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Rock climbers reject regulation
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Partner robdotcalm


Jan 15, 2009, 7:41 PM
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Re: [gee] Rock climbers reject regulation [In reply to]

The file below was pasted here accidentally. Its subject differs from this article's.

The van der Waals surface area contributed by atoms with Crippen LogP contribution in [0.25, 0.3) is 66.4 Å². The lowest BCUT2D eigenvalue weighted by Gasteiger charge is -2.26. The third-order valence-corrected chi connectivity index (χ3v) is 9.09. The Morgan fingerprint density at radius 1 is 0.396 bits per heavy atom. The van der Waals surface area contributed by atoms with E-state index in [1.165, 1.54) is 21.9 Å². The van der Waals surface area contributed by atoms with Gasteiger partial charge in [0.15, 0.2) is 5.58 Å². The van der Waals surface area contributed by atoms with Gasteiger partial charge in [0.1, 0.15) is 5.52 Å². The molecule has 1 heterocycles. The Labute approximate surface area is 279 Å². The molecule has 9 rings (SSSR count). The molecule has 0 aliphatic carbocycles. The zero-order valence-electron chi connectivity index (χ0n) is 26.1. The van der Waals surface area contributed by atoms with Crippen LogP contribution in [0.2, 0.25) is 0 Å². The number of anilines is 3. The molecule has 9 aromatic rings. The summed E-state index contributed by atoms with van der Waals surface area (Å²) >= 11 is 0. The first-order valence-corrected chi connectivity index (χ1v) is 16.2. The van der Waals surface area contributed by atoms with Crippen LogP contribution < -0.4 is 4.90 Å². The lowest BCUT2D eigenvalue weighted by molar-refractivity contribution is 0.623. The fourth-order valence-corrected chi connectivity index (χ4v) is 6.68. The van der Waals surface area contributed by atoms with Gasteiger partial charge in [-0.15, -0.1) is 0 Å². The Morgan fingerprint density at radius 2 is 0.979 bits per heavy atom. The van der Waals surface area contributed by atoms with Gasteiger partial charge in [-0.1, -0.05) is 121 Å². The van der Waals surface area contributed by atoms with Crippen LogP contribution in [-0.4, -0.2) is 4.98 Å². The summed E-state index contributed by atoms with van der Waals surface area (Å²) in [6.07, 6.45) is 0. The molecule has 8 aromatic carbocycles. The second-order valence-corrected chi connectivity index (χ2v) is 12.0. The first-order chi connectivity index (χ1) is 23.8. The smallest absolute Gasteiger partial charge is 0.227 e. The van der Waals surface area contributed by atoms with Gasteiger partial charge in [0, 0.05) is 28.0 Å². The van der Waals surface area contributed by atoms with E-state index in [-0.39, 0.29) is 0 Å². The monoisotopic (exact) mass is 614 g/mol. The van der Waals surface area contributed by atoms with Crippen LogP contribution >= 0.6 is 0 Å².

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Thank you for referencing that definitive report on the accident. We all have a responsibility not to create attractive hazards.

Condolences to the family and friends of the fallen climber.

RobertusPunctumPacificus


scottek67


Jan 15, 2009, 8:51 PM
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Re: [gee] Rock climbers reject regulation [In reply to]